In early life, the subject of this record made religion her highest regard, and from her childhood was always attached to reading, particularly the sacred Scriptures: she afforded her friends much gratification in contemplating the improvement she derived from that inexhaustible source of wisdom and instruction, and has left behind her an example worthy the imitation of the young. While useful studies of less importance were not neglected, or left unimproved, she frequently spoke of the pleasure she found in pursuits of a religious nature in preference to any other.

Although blessed with health and vivacity, (before the lingering disorder which terminated in her death,) she had not been allured from her duty to her God, by the follies and vanities of a giddy world; hut conscientiously adhered to an upright, steady perseverance in the path of piety and virtue. Before she was led to suppose her illness of a dangerous nature, she observed, “Through all the changing scenes of life, I have ever found the purest source of pleasure and comfort was in the stedfast adherence to holiness." Her religion was the religion of the heart; she laid but little stress on matters of a speculative nature, though she was not careless and indifferent respecting truth: her sentiments were rational and devout,-the result of an impartial investigation pursued by an unbiassed mind. While she was candid towards those who differed from her in opinion, she was decided in favour of Unitarian Christianity. The example, sufferings and constancy of the Saviour of the world, as a spotless pattern for her imitation, were much impressed on her mind, and as far as in her lay, she copied this brightest model of excellence in seeking her God, who was present with her, by the power of a living

faith, "in a distressing hour," as but a short time before she expired, she said, with calmness and composure, to her sur. rounding friends, "Behold with what resignation a Christian can die!" D. C.

13, at his house on Dulwich Common, in his 86th year, Percival North, Esq. one of the oldest attendants at Essex Street Chapel.

When valuable members of society are removed from this transitory state of existence, their surviving friends are naturally anxious to retain such imperfect memorials as memory can retrace, and description supply. It also becomes a duty to record merits, from which there are few who may not profit. The late Mr. NORTH, of Bridge Street, was so dear to his relatives, so beloved by his friends, and so respected by a most extensive acquaintance, that few men will be so generally regretted, and none can deserve to be more so.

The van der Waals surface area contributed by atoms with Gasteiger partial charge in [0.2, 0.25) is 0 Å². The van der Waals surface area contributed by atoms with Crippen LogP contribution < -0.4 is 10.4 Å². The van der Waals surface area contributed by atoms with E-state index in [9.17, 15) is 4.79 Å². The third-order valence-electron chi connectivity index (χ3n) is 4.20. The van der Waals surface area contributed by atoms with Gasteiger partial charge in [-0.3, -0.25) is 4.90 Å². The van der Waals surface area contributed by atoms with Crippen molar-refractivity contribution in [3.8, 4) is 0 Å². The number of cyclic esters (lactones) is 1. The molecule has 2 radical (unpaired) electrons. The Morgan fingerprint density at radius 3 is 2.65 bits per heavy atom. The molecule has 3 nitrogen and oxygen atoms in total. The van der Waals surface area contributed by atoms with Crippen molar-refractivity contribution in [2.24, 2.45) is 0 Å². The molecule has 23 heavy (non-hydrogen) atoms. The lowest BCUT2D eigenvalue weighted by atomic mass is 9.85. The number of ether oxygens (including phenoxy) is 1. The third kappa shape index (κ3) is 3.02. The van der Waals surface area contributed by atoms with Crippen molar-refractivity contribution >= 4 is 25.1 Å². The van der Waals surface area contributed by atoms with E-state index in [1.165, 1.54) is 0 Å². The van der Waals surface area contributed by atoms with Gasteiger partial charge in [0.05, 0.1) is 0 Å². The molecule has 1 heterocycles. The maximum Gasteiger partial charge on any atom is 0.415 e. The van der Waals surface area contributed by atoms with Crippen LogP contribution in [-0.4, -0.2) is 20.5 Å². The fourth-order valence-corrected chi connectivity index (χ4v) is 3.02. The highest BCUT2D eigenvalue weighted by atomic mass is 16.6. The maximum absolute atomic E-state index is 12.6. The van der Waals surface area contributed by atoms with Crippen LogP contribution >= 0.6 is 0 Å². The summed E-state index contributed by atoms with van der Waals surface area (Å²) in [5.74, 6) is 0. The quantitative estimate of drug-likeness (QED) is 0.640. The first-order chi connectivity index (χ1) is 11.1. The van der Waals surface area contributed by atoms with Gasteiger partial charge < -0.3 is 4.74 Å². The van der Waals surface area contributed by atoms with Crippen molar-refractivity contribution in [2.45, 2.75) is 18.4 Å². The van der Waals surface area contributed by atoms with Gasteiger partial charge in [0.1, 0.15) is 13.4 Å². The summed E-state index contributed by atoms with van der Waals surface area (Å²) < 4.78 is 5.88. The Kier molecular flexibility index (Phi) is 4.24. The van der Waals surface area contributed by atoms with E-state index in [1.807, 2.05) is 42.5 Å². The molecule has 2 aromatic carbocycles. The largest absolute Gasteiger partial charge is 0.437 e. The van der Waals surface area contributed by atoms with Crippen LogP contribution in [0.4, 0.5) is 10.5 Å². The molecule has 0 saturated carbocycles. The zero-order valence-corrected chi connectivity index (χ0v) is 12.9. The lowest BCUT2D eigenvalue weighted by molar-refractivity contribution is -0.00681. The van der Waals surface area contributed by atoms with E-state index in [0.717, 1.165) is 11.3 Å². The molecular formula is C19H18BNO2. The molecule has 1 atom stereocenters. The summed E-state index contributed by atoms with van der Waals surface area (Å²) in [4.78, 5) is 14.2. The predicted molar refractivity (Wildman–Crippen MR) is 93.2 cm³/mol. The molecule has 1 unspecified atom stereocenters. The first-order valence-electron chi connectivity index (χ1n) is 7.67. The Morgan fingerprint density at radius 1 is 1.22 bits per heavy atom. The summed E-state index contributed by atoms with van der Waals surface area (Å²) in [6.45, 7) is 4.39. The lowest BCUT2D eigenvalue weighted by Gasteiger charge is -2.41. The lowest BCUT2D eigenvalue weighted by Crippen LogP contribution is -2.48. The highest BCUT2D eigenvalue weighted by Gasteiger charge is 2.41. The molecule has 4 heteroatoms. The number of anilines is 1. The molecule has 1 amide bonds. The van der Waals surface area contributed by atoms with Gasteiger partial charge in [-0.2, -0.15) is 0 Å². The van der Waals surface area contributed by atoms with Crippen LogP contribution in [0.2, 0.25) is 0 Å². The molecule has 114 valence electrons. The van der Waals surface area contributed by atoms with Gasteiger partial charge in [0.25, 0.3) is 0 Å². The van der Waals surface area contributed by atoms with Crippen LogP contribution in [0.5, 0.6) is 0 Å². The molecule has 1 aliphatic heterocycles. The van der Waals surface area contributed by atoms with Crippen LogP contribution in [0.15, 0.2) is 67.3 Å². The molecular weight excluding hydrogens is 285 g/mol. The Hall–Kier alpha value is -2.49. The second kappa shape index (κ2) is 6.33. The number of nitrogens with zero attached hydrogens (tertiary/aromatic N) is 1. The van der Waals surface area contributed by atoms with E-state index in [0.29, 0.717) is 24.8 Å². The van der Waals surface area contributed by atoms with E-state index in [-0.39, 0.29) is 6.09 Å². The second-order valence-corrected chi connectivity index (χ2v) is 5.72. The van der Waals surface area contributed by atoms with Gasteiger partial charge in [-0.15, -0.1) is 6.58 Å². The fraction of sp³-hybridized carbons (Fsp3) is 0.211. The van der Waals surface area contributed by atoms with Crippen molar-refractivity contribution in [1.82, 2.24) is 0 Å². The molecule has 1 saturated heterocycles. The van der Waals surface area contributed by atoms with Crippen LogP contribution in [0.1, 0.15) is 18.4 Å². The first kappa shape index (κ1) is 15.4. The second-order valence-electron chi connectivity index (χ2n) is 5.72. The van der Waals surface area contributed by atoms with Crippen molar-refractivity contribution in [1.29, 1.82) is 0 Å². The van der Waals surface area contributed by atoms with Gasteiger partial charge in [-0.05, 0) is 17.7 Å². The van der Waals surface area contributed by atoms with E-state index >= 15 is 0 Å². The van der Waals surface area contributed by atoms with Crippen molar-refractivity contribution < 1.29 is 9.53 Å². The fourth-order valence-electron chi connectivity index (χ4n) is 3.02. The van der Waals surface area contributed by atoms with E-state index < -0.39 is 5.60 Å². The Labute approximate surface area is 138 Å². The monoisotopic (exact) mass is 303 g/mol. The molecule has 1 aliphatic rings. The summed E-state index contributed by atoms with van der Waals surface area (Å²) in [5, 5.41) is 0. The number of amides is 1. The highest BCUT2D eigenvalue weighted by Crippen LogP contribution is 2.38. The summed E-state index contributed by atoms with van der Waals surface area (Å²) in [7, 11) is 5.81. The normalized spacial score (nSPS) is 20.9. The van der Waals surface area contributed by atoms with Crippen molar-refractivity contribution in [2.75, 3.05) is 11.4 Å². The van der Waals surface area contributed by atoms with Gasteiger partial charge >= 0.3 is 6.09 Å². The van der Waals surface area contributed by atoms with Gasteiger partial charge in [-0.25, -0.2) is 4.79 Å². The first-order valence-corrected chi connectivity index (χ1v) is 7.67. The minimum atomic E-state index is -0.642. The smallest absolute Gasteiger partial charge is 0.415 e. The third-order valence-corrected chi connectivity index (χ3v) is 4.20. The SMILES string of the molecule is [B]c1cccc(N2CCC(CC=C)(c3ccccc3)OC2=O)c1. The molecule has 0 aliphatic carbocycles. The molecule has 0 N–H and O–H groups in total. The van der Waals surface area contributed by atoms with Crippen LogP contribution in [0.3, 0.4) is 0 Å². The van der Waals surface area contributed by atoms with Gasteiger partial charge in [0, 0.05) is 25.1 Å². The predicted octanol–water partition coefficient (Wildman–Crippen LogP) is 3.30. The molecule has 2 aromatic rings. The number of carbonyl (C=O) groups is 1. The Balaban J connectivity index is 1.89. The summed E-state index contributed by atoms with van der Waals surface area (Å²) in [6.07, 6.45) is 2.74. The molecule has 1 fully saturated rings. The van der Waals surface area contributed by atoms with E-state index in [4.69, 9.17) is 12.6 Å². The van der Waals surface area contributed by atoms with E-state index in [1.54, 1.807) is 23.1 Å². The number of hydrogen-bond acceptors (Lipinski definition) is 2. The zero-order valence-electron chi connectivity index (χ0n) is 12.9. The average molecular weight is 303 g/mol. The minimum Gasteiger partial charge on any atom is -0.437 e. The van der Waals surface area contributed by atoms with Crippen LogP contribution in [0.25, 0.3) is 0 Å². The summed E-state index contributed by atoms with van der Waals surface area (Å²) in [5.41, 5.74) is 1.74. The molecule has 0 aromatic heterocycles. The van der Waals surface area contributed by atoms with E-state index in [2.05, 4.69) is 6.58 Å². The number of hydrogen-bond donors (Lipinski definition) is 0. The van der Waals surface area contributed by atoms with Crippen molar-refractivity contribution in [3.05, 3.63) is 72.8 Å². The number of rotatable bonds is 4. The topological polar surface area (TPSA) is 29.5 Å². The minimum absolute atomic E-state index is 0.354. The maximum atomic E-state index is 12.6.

A sound understanding, a manly character, a most affectionate, benevolent and liberal heart, were in him adorned by the kindest, most frank, and winning manners; his open, placid, animated and benignant countenance, pourtrayed the heart that en lightened it, inspired confidence and invited to friendship, which his solid worth always confirmed. He spent a long life in active, useful and profitable industry; upright, honourable and liberal in all his dealings, he filled every situation that he was called to, with distinguished ability and unsullied integrity, and with manners so engaging, that had be aspired to the highest honours and dignities which the City of London could confer, few were so likely to attain them. He had early imbibed, and zealously cultivated and supported, the genuine principles of civil, religious and constitutional freedom. He was from early conviction, a firm believer in the unity of the Godhead; a regular attendant on, and supporter of, the Unitarian doctrine; and a truly pious and religious man. His deeds of charity and benevolence were not merely the result of occasional applications, or temporary feelings, but constant, regular and extensive, supplying the widow and the orphan, sustaining the helpless, and protecting the distressed. In domestic life and social intercourse, he was the delight of all who knew him; hospitable, animated, zealous in every good cause, the promoter of every good work, and the inspirer of every kind and generous feeling. After having spent a long life in the practice of every virtue, he resigned his mortal existence with perfect